When we river,
blood fills cracks in bullet shells,
oars become fingers scratching windows into dawn,
and faces are stirred from mounds of mica.
I notice the back isn’t as smooth anymore,
the river crests at the moment of blinking;
its blood vessels stiffen and spear the drenched coat of flies
collecting outside the jaw.
Night slows here,
the first breath held back,
clenched like a tight fist in the arroyo under shattered glass.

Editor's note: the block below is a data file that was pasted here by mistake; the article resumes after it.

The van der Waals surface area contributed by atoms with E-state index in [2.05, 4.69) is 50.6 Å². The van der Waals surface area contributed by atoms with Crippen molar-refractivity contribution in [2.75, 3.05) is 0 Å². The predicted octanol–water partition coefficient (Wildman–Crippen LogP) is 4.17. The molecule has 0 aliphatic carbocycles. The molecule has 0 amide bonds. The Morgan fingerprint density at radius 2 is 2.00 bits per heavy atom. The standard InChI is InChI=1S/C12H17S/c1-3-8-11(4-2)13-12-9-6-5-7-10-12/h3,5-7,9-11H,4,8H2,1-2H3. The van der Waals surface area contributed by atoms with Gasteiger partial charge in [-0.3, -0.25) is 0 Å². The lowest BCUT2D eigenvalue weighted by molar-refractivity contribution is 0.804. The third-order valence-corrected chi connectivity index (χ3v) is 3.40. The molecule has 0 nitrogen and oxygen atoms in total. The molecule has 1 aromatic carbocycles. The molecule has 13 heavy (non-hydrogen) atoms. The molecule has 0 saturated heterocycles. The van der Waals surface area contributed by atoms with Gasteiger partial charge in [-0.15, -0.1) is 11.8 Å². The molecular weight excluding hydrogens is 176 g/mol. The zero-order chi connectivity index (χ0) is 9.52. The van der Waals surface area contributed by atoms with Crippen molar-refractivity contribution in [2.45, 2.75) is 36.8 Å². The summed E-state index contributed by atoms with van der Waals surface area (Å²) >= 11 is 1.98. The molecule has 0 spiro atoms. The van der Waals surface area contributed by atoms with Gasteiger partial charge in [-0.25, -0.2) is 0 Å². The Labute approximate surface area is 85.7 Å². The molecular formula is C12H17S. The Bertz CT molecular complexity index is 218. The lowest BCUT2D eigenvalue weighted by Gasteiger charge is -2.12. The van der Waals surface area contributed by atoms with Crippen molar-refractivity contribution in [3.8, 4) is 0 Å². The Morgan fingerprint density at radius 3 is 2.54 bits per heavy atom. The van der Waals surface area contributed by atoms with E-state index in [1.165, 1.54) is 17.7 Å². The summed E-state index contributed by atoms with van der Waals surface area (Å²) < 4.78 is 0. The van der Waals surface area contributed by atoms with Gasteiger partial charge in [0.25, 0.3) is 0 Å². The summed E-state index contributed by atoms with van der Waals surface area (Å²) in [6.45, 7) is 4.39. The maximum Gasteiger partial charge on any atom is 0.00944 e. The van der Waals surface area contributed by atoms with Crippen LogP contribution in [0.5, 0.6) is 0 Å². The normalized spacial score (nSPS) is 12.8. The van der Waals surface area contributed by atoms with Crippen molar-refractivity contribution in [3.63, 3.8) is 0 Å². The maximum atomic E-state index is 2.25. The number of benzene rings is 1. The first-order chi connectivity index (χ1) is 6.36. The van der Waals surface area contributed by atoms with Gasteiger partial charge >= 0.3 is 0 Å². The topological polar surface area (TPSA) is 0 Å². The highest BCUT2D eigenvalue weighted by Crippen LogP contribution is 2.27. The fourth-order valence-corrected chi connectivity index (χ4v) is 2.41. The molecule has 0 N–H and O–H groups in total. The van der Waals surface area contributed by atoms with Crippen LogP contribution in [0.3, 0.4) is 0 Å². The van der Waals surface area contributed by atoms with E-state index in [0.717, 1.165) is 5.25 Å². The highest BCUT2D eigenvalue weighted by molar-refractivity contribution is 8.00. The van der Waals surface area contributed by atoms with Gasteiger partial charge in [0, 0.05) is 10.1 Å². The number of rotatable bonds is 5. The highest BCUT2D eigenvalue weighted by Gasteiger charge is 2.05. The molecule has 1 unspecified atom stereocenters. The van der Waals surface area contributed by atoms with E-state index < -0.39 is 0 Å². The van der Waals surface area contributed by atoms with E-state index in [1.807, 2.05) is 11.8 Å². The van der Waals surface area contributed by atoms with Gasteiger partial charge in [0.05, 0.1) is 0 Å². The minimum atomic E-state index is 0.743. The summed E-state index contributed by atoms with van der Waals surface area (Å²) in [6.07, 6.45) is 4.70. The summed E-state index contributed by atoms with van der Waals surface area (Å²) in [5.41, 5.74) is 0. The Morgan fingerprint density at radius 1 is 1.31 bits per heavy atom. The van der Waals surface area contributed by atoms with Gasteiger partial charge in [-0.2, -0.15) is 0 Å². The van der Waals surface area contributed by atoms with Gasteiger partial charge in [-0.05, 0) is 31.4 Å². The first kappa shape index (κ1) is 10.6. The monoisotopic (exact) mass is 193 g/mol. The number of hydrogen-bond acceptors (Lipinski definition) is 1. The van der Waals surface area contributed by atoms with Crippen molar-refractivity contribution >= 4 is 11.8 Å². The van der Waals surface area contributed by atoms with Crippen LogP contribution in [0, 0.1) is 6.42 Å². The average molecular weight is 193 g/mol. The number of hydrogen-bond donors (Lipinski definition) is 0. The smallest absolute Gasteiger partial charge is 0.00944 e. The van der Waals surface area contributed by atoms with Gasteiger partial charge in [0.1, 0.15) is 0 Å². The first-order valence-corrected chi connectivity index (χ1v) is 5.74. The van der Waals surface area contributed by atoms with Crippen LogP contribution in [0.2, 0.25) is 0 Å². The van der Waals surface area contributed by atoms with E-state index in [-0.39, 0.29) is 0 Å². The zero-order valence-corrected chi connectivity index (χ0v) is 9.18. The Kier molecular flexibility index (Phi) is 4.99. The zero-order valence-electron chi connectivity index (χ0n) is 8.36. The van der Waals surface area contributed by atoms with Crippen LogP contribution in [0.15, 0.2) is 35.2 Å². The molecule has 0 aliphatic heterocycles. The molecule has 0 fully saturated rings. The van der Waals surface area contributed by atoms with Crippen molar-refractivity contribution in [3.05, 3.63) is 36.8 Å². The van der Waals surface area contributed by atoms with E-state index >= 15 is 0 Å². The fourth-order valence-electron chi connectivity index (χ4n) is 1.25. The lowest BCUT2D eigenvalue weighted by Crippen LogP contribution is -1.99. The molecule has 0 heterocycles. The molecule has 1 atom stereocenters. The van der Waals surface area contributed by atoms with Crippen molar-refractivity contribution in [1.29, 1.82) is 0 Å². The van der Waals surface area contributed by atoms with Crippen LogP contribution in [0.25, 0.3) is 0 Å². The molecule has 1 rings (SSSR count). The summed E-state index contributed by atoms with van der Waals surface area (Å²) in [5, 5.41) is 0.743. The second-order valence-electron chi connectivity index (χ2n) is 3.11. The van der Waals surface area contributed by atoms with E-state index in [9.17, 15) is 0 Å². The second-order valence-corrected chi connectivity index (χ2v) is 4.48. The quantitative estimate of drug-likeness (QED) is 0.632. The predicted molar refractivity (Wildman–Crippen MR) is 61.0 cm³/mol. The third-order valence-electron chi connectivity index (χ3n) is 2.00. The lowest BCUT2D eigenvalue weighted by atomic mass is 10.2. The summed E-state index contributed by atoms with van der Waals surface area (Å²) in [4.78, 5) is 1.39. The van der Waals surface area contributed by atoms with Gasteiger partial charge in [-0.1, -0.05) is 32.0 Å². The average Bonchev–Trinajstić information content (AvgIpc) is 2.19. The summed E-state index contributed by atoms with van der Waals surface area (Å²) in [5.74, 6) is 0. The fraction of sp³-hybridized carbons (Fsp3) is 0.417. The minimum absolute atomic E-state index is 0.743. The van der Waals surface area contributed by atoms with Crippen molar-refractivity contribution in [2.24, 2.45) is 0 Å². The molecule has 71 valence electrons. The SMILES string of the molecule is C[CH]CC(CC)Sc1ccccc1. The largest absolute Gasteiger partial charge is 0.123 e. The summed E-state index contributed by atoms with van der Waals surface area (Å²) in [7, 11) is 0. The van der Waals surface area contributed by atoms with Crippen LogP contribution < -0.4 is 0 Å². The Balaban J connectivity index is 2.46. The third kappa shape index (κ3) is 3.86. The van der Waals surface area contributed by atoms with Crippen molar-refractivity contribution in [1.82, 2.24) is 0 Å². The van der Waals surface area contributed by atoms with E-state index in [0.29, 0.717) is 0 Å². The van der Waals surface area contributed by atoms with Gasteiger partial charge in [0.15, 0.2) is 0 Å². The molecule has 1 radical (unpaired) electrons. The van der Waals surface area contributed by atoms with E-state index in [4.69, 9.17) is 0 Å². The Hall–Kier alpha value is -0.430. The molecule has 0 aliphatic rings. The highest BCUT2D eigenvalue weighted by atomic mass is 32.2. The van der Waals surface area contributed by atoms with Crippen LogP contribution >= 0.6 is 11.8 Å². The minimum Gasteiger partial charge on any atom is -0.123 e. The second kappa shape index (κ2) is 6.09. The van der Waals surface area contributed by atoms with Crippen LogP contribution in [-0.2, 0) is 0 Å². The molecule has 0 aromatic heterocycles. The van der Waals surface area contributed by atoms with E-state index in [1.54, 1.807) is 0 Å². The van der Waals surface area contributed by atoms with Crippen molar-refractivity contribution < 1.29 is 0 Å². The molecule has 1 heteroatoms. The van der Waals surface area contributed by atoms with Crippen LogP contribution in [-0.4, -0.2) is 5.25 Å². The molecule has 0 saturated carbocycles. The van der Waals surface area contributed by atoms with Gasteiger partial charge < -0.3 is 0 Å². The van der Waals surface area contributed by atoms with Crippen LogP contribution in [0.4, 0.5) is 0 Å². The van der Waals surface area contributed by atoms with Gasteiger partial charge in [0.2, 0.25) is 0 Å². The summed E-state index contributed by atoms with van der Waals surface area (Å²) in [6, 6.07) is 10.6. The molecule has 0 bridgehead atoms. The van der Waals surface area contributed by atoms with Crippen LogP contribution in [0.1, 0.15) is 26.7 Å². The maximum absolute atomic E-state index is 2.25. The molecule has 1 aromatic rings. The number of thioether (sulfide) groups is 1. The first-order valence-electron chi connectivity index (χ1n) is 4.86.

But we still want to shake the oxygen loose from flypaper,
hack its veins,
divert its course,
and reveal its broken back,
the illusion of a broken back.
* * * * *
Shapeshift (2003) and Flood Song (2009). The above poem is included in the former. Bitsui graduated with an AFA in Creative Writing from the Institute of American Indian Arts. He has received a Lannan Foundation Literary Fellowship, an American Book Award, a Native Arts and Culture Foundation Arts Fellowship, a PEN Open Book Award, and a Truman Capote Creative Writing Fellowship. He lives in Tucson, Arizona.